Someone said, “I don’t mind you using a bandsaw in your videos so long as you don’t make another of those bandsaw boxes!”, so I did. Hannah had brought me a wire metal version of a magnetic container intended for a fridge and I liked its usefulness for keeping wrenches like spanners and Allen keys. I needed a second and a third because of their handiness so I made them using the bandsaw box making method. They are fast to make, super strong and everything shrinks appropriately in the right direction. I added my magnets from eBay and hey presto. Right where and when you need them.
Safe work practices
Before you begin, work safely. Make certain the guards are in place and adjusted to the correct protective height or distance and then fully locked off and locked down. Slipping fences, stops and guards are not always obvious to you when your focus and awareness is on the blade and cutting.
Keep your push sticks close to hand and USE them! Be conscious that would can split when you least expect it. Hands close to any blade can lunge when resistance is removed by fractured wood. You should always be conscious that this is nine times out of ten totally unpredictable.
…and along the front edge. Also, mark a line along the back edge 11/16″. These lines will guide you in subsequent work.
Plane the two mating surfaces smooth if you want to, otherwise they can remain as bandsawn surfaces. (Strictly speaking, the bandsaw box meeting surfaces are generally left as bandsaw cuts without hand tool refinement but this project lends itself to perfecting the joint lines and it is good practice.)
Glue the main box body to the base piece aligning the front long edge and corners as closely as possible and clamp. The back end edges can be moved in or out to align once the front corners are clamped.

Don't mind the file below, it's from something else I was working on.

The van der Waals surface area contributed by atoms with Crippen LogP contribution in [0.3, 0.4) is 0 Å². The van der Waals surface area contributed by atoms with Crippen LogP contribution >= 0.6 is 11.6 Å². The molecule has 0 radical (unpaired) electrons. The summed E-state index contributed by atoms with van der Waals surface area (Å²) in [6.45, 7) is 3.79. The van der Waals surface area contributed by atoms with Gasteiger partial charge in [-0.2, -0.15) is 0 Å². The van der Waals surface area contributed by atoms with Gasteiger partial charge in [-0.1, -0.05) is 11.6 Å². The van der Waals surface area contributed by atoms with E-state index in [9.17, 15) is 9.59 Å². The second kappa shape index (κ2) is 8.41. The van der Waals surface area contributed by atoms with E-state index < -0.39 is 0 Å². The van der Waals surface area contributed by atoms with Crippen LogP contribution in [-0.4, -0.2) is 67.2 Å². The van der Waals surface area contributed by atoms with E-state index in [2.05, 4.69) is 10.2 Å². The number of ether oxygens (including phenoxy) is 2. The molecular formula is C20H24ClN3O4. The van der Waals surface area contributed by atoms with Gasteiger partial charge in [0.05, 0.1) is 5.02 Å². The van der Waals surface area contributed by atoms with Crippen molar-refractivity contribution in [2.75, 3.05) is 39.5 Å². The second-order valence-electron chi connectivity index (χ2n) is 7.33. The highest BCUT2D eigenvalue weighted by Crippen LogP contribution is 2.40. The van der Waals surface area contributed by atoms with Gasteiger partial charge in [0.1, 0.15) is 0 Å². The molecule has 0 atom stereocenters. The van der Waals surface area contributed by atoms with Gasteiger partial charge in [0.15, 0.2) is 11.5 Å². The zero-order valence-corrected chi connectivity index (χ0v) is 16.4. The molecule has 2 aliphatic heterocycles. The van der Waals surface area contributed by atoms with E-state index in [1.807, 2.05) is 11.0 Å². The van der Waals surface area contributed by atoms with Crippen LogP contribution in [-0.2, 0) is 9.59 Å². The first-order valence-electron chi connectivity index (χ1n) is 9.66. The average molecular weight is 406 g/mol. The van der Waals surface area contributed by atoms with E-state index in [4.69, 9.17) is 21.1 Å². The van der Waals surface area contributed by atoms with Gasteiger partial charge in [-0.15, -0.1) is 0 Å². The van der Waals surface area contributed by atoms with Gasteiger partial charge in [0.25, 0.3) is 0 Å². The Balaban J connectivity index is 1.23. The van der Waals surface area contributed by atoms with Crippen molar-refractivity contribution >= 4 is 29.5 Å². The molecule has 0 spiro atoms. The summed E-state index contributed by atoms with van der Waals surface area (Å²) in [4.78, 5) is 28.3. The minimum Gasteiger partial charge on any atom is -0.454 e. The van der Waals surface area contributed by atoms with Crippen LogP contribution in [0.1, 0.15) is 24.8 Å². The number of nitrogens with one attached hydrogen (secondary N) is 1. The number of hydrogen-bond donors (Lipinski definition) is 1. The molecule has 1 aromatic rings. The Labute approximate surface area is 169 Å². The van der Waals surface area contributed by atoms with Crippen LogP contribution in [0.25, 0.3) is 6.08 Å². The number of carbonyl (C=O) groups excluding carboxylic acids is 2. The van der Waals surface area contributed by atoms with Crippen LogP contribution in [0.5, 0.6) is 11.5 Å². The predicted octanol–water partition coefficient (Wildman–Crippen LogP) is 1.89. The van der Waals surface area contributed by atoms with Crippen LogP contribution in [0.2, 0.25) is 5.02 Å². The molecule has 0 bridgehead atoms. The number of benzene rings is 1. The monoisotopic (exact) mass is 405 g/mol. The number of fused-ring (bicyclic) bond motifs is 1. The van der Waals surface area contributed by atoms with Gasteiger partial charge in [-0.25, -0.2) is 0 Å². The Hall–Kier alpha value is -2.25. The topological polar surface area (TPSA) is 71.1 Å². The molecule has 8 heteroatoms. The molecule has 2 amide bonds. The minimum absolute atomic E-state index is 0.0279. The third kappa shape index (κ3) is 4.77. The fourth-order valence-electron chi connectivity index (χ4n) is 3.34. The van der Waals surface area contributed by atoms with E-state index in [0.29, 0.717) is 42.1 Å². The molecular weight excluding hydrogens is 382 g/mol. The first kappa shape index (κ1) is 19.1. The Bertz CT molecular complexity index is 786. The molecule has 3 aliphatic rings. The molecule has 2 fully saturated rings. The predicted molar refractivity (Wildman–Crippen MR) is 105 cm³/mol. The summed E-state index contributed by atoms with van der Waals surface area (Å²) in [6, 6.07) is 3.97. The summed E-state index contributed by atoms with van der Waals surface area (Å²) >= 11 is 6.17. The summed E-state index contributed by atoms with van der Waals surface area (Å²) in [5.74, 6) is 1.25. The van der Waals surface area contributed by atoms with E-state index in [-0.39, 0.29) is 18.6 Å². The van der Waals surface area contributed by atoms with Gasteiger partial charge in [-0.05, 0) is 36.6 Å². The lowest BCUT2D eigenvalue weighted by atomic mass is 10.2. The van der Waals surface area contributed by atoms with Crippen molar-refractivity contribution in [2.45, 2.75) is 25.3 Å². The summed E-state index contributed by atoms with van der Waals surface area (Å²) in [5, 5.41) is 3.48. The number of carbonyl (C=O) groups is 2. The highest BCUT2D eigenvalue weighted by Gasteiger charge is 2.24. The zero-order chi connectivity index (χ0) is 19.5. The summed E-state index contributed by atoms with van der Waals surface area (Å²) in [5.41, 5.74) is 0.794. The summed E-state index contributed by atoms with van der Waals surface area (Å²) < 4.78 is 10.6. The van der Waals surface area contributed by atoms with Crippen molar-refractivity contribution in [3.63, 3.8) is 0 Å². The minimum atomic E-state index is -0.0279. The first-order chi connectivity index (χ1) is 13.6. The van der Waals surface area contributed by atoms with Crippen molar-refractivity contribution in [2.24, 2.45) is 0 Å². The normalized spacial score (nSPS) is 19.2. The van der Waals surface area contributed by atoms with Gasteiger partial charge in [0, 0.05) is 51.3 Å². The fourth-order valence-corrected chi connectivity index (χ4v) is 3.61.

(In one of the above pictures you can see a small step. This step occurs because the saw kerf removes around 1/16″ of wood and then a few shavings even more. Once the glue is dry it can be planed flush.)
With the roundover completed you can 0lane the end grain into the roundover and the roundover stop the out cut from splintering as long as you plane in that direction.
Add the two magnets.
Make certain to consider safety surrounding its location. The idea of the tray is good stowage and accessibility and then its relocating ability. I would not for instance hang the box on the front upper area above the cutting blade even though my magnets are exceptionally strong and the tray does not move. Vibration will effectively move anything given time. Low, below the table and to my left works well for me. Generally we will have always unplugged the machine from the electricity before we make any adjustments. I hang mine on the rim of my bandsaw table when adjusting roller bearings and guides etc.I then move it to a permanent location as discussed.
Choice of protective finish is yours but shellac or waterborne varnish will work fine.